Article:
The paired sample t-test results incorporating the brainwave data also showed that significant differences existed between the dominant ratios of participant β and γ wave activities during the two rounds of wine tasting. The dominant ratios of α wave activity were not significantly different in this study because α wave activity does not appear to be influenced by emotion, which can be evoked by music (Lin et al., 2010). One explanation is that the musical stimuli successfully primed the participants’ brain neuron activities. Music tempo does influence β wave activity (Hurless et al., 2013), increasing with the tempo of musical stimuli (Tay and Ng, 2019), and the French chansons and Spanish songs selected for use in this study were slow in tempo, which would hamper the activity of β waves. In this study, β wave activities were the least remarkable in both the French and Spanish music phases. One possible reason may be that both the French chansons and Spanish songs relaxed the participants. γ wave activity has been known to be “stimulus induced” (Muthukumaraswamy et al., 2010), which can always be triggered when one is required to make decisions, and the increased γ band will appear when one is in ambiguous states (Castelhano et al., 2014). Therefore, it is plausible to assert that the participants were significantly influenced by the different musical stimuli, which resulted to their making decision on the second round of wine tasting to be a little more challenging and eventually changed their choice of preferred wine. Future studies are encouraged to explore this issue in depth.
Additionally, γ waves are also found to be related to memory (Ismail et al., 2016), which involve memory and information processing of new information (Straticiuc et al., 2016). French chansons even lowered the dominant ratio of γ wave activity in the second round of wine tasting, which may be due to the specific French chansons used in this experiment. γ wave activity appears to be associated with selective attention (Hughes, 2008) and the French chansons did not arouse participant attention, and thus, the dominant ratio of their γ wave activity was lower in the second round of wine tasting. Spanish songs had the opposite effect, i.e. γ wave activity increased after the participants listened to Spanish songs. Taking into account the participant decisions in the two rounds of wine tasting, the French chansons had a greater unconscious influence (priming) on participant selection in the second round of wine tasting.
Correlation analysis was conducted to examine the association between participant brainwaves during exposure to the musical stimuli and during the second round of wine tasting; significant correlations were discovered. Music has profound influence on an individual’s state of mind (Hossan and Chowdhury, 2016; Makada et al., 2016; Ramdinmawii and Mittal, 2017; Wu and Sun, 2018) and it has been further stated that α synchronisation will occur if one listens to music that one is familiar with (Straticiuc et al., 2016), which was not the case in this study. Although participant α wave activity was significantly correlated to β and γ wave activities, the coefficients were negative. A possible reason may be the participants’ unfamiliarity with the musical stimuli. This finding was in line with the results reported by Ramdinmawii and Mittal (2017) who found that α wave activity was rather less enhanced by pop music. Conversely, they also found that pop music may activate β waves and the correlation analysis of this study indicated that participant β wave oscillations in the musical stimulus phases had significant and positive correlations with β and γ wave activity during the second round of wine tasting, which supported the findings of Alvino et al. (2018).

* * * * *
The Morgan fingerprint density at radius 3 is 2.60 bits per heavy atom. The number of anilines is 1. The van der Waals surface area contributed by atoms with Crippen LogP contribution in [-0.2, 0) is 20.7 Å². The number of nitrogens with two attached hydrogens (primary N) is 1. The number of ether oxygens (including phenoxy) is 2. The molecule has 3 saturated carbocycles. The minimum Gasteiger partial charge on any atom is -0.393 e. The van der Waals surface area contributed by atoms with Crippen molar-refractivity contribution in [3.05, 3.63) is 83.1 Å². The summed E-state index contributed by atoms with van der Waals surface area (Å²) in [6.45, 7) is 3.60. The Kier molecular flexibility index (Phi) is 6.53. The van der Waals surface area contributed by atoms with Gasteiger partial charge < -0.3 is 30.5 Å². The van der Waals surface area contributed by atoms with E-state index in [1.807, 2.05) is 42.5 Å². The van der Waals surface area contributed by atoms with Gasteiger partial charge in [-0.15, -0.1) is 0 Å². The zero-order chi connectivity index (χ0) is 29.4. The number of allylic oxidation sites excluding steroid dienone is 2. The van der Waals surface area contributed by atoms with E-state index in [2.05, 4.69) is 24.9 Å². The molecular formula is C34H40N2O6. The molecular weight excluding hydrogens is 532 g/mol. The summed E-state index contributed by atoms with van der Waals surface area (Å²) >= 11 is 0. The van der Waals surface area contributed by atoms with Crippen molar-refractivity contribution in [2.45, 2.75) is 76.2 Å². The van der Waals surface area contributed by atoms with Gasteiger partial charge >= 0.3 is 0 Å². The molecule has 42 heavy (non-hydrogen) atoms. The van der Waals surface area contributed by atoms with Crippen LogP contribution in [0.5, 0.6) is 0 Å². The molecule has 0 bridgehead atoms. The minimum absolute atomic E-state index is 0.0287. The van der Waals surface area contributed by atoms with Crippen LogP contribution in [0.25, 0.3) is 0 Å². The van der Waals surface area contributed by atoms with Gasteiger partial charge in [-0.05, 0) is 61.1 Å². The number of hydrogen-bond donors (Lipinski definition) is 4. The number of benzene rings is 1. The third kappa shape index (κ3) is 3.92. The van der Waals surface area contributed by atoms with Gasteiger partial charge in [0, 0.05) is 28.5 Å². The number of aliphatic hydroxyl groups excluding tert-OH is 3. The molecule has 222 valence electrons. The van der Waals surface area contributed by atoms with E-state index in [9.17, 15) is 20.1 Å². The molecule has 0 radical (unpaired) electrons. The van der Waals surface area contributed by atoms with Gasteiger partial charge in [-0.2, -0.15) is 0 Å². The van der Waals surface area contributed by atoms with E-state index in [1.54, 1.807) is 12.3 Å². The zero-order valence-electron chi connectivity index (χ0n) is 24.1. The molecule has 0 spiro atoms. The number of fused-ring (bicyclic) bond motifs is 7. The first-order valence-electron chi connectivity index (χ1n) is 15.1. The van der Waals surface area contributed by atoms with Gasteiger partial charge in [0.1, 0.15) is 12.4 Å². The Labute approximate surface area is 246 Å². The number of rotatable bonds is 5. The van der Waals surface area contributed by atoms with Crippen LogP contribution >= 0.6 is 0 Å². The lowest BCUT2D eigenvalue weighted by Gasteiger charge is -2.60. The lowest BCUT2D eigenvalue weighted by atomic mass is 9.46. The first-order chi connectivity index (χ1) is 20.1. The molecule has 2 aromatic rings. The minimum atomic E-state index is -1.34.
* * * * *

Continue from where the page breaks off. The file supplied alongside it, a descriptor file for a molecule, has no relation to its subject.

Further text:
6. Conclusion, limitations and implications
This present study adopted an experimental research design to examine the priming effect of music on participant wine tasting preference. In total, 40 participants participated in two procedurally similar experiments with a musical stimulus treatment (French chansons vs Spanish songs). Their choices on two rounds of wine tasting were recorded and analysed with the χ2 test, which reported a significant association between the genre of musical stimuli and the change in preference in the wine tastings. When also considering the brainwave data, it was found that the musical stimuli induced changes in brainwave activity. Participant β and γ wave activities were significantly different in the first and second wine tastings irrespective of whether the musical stimuli were French chansons or Spanish songs. Correlational analyses were conducted to examine the associations between participant α, β and γ wave activities when listening to the musical stimuli and the second round of wine tasting. The results showed that α, β and γ wave activity generated during the presentation of the musical stimuli had a significant but negative relationship with α wave activity in the second round of wine tasting. γ wave activity generated during the presentation of the musical stimuli was not significantly associated with β and γ wave activities during the second round of wine tasting. Furthermore, α wave activity during the presentation of the musical stimuli had a significant and negative relationship with β wave activity during the second round of wine tasting, and the other associations were significant and positive.